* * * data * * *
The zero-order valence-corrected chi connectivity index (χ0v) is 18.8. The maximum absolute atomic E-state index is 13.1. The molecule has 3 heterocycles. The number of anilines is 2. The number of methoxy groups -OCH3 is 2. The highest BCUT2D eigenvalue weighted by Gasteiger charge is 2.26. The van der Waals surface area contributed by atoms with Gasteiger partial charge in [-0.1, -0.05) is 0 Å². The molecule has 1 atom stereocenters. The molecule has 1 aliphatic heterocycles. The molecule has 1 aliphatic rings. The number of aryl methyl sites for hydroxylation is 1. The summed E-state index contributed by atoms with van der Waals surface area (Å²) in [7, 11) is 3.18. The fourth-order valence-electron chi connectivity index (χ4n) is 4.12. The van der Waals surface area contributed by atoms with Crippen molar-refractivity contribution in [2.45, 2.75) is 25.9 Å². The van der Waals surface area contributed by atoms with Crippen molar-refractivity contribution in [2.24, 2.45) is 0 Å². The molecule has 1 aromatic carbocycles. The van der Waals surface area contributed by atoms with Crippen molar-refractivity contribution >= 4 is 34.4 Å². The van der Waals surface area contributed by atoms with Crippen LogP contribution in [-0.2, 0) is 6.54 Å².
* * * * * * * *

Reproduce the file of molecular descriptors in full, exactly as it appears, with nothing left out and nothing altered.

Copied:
The zero-order valence-corrected chi connectivity index (χ0v) is 18.8. The maximum absolute atomic E-state index is 13.1. The molecule has 3 heterocycles. The number of anilines is 2. The number of methoxy groups -OCH3 is 2. The highest BCUT2D eigenvalue weighted by Gasteiger charge is 2.26. The van der Waals surface area contributed by atoms with Gasteiger partial charge in [-0.1, -0.05) is 0 Å². The molecule has 1 atom stereocenters. The molecule has 1 aliphatic heterocycles. The molecule has 1 aliphatic rings. The number of aryl methyl sites for hydroxylation is 1. The summed E-state index contributed by atoms with van der Waals surface area (Å²) in [7, 11) is 3.18. The fourth-order valence-electron chi connectivity index (χ4n) is 4.12. The van der Waals surface area contributed by atoms with Crippen molar-refractivity contribution in [2.45, 2.75) is 25.9 Å². The van der Waals surface area contributed by atoms with Crippen molar-refractivity contribution in [2.24, 2.45) is 0 Å². The molecule has 1 aromatic carbocycles. The van der Waals surface area contributed by atoms with Crippen molar-refractivity contribution >= 4 is 34.4 Å². The van der Waals surface area contributed by atoms with Crippen LogP contribution in [-0.2, 0) is 6.54 Å².